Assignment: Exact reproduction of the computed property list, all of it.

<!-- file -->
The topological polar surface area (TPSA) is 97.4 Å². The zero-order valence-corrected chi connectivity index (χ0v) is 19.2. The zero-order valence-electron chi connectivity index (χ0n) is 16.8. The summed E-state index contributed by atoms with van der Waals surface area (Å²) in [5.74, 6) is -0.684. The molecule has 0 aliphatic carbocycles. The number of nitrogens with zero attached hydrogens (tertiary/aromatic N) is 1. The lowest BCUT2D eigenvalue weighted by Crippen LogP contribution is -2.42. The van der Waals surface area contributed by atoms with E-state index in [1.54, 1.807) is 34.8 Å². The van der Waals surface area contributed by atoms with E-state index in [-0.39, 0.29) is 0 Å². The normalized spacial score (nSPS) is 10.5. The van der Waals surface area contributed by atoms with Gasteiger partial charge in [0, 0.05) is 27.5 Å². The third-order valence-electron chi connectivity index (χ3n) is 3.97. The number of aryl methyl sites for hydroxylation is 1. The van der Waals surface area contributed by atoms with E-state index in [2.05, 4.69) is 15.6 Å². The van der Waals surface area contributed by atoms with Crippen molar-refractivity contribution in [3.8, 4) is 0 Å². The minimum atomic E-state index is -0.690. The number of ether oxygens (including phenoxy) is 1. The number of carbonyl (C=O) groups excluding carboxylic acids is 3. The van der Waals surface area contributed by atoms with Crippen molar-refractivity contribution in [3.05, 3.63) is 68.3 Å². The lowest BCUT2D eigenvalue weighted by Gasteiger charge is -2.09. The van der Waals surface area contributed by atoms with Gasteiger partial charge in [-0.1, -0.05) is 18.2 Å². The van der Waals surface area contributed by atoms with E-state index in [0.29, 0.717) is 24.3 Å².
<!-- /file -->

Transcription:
The topological polar surface area (TPSA) is 97.4 Å². The zero-order valence-corrected chi connectivity index (χ0v) is 19.2. The zero-order valence-electron chi connectivity index (χ0n) is 16.8. The summed E-state index contributed by atoms with van der Waals surface area (Å²) in [5.74, 6) is -0.684. The molecule has 0 aliphatic carbocycles. The number of nitrogens with zero attached hydrogens (tertiary/aromatic N) is 1. The lowest BCUT2D eigenvalue weighted by Crippen LogP contribution is -2.42. The van der Waals surface area contributed by atoms with E-state index in [1.54, 1.807) is 34.8 Å². The van der Waals surface area contributed by atoms with E-state index in [-0.39, 0.29) is 0 Å². The normalized spacial score (nSPS) is 10.5. The van der Waals surface area contributed by atoms with Gasteiger partial charge in [0, 0.05) is 27.5 Å². The third-order valence-electron chi connectivity index (χ3n) is 3.97. The number of aryl methyl sites for hydroxylation is 1. The van der Waals surface area contributed by atoms with E-state index in [2.05, 4.69) is 15.6 Å². The van der Waals surface area contributed by atoms with Crippen molar-refractivity contribution in [3.8, 4) is 0 Å². The minimum atomic E-state index is -0.690. The number of ether oxygens (including phenoxy) is 1. The number of carbonyl (C=O) groups excluding carboxylic acids is 3. The van der Waals surface area contributed by atoms with Crippen molar-refractivity contribution in [3.05, 3.63) is 68.3 Å². The lowest BCUT2D eigenvalue weighted by Gasteiger charge is -2.09. The van der Waals surface area contributed by atoms with Gasteiger partial charge in [-0.1, -0.05) is 18.2 Å². The van der Waals surface area contributed by atoms with E-state index in [0.29, 0.717) is 24.3 Å².